The Oberoi Madina is located in Madina AlMunawara, Kingdom of Saudi Arabia. The hotel is in the city center and overlooking Masjid AlNabawi AlSharief, (The Prophet Mosque), the most important attraction for visitors of Madina AlMunawara.
Location & Access
Madina Oberoi is 15 minutes drive from the Madina International Airport. Madina is well connected to many international and all domestic location with daily flights operated by Saudi Arabian Airlines and many international Airlines.
The drive from Jeddah to Madina takes approximately four hours to cover a distance of approximately 424 kilometres.
From Airport to The Oberoi, Madina
Take the Airport Road and reach King Fahad Road intersection. Follow the traffic from here to the Abizar Road at the end of which The Oberoi Madina is located, facing Masjid AlNabawi AlSharief.
From Jeddah to The Oberoi, Madina
Follow the Jeddah-Makkah Road (AlHijra Road). This road leads straight into Madina city to Qubaa Road from Jeddah and Makkah. At the end of Quba Road, turn right and enter into the 1st Ring Road that reaches King Fahad Road intersection. The traffic from here flows to the Abizar Road at the end of which The Oberoi Madina is located, facing Masjid AlNabawi AlSharief.
Other Travel Information
There are buses between Saudi Arabia and Bahrain, Abu Dhabi, Dubai, Egypt, Jordan, Syria and Turkey. There is also a car ferry which links Jeddah to Suez, as well as passenger-only services from Jeddah to Port Sudan and Musawwa (in Eritrea). There is no departure tax.
Passports valid for at least six months and visas are required for entry. Visas are issued for business and work, to visit close relatives, and for transit and religious visits. Visas for tourism are issued only for approved tour groups following organized itineraries. Airport and seaport visas are not available. All visas require a sponsor, can take several months to process, and must be obtained prior to arrival. Women visitors are required to be met by their sponsor upon arrival.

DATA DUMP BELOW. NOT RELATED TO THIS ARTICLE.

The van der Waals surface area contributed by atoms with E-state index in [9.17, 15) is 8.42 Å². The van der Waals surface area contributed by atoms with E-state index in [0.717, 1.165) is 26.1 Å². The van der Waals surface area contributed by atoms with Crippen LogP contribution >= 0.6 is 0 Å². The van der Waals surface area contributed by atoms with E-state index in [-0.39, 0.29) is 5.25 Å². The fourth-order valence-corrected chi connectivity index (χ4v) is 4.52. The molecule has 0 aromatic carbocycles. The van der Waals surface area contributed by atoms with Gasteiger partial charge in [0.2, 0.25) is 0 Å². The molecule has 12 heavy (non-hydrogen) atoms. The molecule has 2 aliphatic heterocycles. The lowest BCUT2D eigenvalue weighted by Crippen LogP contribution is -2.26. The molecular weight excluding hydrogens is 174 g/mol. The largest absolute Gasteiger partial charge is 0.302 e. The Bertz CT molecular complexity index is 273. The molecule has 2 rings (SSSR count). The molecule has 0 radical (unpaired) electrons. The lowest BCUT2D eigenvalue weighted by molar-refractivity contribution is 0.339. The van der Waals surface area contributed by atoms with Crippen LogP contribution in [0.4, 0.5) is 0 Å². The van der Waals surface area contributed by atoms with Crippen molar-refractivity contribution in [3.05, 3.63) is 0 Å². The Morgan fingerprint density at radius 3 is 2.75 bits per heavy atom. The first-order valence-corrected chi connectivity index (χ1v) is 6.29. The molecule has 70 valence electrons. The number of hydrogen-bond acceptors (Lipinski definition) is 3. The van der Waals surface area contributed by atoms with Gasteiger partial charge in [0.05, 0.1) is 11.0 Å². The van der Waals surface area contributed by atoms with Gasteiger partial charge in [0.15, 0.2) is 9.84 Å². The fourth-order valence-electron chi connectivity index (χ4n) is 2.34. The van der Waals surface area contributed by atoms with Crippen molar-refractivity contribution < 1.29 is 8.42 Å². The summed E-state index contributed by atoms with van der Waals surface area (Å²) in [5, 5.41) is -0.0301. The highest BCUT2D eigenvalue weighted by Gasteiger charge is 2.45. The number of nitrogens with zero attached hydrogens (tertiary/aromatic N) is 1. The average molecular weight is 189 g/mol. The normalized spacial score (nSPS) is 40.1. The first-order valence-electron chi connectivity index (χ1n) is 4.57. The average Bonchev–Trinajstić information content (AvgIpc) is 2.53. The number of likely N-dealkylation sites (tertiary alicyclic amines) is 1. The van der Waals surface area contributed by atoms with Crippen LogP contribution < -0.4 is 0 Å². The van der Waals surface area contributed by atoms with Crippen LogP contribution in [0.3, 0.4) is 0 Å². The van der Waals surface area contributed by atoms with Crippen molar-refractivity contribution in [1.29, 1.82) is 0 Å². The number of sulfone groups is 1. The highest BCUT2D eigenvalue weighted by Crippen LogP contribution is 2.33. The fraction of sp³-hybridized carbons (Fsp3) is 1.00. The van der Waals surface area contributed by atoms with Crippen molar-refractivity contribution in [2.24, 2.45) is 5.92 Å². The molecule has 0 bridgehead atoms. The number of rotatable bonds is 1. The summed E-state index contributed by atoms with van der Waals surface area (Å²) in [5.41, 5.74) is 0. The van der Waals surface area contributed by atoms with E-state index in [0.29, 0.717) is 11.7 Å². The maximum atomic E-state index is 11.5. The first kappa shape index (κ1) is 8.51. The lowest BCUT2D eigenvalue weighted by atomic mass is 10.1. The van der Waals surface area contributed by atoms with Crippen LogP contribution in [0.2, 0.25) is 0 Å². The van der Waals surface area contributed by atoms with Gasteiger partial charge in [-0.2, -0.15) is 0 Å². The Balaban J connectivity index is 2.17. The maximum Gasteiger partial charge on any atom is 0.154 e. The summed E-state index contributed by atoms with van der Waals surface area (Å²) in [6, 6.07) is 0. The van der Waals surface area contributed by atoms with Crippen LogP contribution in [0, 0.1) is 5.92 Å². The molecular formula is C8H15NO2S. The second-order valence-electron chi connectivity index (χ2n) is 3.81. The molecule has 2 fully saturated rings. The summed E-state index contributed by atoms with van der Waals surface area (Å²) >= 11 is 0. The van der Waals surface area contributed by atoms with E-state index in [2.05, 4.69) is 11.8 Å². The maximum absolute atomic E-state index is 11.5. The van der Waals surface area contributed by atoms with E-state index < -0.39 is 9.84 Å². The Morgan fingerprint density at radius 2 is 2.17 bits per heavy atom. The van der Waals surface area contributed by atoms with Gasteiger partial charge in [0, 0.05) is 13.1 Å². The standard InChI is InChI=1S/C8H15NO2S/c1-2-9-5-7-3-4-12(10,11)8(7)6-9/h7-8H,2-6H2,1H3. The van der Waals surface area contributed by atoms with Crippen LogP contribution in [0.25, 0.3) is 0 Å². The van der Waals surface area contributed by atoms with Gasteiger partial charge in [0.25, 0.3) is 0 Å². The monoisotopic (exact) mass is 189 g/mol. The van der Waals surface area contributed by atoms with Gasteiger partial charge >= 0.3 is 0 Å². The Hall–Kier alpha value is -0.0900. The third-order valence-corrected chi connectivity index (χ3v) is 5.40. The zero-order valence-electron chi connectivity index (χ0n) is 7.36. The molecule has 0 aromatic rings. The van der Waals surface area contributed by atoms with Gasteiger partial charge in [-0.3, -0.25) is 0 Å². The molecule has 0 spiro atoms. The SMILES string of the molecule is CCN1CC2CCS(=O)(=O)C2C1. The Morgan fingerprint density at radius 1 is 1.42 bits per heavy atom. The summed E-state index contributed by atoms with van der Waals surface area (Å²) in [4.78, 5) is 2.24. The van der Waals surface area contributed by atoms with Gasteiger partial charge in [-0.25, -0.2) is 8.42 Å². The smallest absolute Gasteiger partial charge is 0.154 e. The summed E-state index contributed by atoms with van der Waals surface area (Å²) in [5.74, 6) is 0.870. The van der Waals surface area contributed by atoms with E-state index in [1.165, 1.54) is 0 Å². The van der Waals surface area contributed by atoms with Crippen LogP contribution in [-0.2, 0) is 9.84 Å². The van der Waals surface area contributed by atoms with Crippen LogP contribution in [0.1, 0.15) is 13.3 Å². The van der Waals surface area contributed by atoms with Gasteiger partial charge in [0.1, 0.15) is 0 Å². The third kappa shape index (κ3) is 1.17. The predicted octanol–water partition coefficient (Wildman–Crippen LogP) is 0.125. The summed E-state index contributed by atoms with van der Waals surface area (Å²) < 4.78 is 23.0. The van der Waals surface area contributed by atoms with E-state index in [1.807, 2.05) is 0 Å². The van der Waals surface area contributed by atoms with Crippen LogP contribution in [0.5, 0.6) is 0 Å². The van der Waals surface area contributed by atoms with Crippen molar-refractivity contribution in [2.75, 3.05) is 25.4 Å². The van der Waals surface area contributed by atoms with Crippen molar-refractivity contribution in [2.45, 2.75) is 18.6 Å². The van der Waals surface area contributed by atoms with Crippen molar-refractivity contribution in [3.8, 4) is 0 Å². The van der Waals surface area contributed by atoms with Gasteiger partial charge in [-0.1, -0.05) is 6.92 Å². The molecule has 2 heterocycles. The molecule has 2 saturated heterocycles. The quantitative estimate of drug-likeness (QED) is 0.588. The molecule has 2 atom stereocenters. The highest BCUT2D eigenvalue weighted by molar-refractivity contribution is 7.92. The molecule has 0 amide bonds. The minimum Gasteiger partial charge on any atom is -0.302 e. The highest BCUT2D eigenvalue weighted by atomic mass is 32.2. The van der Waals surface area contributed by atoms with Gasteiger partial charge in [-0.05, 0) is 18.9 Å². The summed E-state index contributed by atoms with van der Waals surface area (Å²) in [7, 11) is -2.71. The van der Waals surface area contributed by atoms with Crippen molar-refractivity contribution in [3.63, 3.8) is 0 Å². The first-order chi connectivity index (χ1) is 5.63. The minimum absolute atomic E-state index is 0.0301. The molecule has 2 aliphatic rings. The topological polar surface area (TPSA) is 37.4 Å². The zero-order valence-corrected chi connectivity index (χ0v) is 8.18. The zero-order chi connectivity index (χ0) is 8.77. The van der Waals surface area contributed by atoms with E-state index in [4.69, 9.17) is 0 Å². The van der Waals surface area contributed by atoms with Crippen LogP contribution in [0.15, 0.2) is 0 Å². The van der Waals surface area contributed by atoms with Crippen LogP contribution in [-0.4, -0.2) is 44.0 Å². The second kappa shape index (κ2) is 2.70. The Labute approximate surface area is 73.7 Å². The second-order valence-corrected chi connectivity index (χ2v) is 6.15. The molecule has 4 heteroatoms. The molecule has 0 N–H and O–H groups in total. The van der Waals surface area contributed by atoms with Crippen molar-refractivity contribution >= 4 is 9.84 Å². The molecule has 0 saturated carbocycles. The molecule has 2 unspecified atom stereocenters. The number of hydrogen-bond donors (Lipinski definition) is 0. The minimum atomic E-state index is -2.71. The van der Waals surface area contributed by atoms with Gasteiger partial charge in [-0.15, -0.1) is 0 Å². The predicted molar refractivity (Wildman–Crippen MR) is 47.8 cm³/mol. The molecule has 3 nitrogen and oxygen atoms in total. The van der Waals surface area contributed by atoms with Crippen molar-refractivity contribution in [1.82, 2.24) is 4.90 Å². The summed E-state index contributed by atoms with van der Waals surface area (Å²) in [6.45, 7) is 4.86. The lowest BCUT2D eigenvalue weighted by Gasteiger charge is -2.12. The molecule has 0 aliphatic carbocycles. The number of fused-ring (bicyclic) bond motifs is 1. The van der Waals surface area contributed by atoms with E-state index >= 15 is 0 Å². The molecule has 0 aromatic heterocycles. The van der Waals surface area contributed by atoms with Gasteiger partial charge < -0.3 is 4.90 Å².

Saudi customs authorities enforce strict regulations concerning importation into Saudi Arabia of such banned items as alcohol products, weapons and any item that is held to be contrary to the tenets of Islam. This includes non-Islamic religious materials, pork products, and pornography. Saudi customs and postal officials broadly define what is contrary to Islam, and therefore prohibited. Christmas decorations, fashion magazines, and "suggestive" videos may be confiscated and the owner subject to penalties and fines. It is advisable to contact the Embassy of Saudi Arabia in Washington or one of Saudi Arabia's consulates in the United States for specific information regarding customs requirements
The currency is called Saudi Arabian Riyal (SR) = 100 halala; 5 halala = 20 qurush. Notes are in denominations of SR500, 200, 100, 50, 20, 10, 5 and 1. Most foreign currencies can be exchanged at commercial banks and money-changers, which stay open longer. MasterCard, American Express, Diners Club and Visa are all widely accepted. Travellers’ cheques are widely accepted although they can be hard to change. To avoid additional exchange rate charges, travellers are advised to take travellers cheques in Saudi Riyal, Euros, US Dollars or Pounds Sterling and to carry the purchase receipt.
Saudi Arabia's deserts have extreme climates. From mid-April to mid-October, daytime temperatures is around 45°C (113°F) or higher throughout the country. In the dead of winter (December to January) things cool down in the cities: it's only around 15°C (59°F) during the day, and can be colder in the central deserts overnight. In the coastal areas it rains regularly, with high humidity in the summer, but there's very little rainfall in the capital Riyadh.
Tropical or lightweight clothing.
The official language is Arabic. English is spoken in business circles.
Saudi Arabia's only holidays are Islamic. The most important of these holidays is Ramadan, a month when everyone fasts between sunrise and sunset to conform to the fourth pillar of Islam. Fasting during Ramadan is mandatory. There are strict laws against smoking, drinking or eating in public during this period. Ramadan ends with a feast, Id-ul-fitr and is concluded with prayers, celebration with friends and relatives and the exchange of gifts. Eid al-Adah, held around March, is the other big feast of the year, and marks the time when people of the Islamic faith make the pilgrimage to Makkah. The only non-religious festival is the Jinadriyah National Festival of folklore and culture, held every February. Saudi National day on 23 September is also a holiday.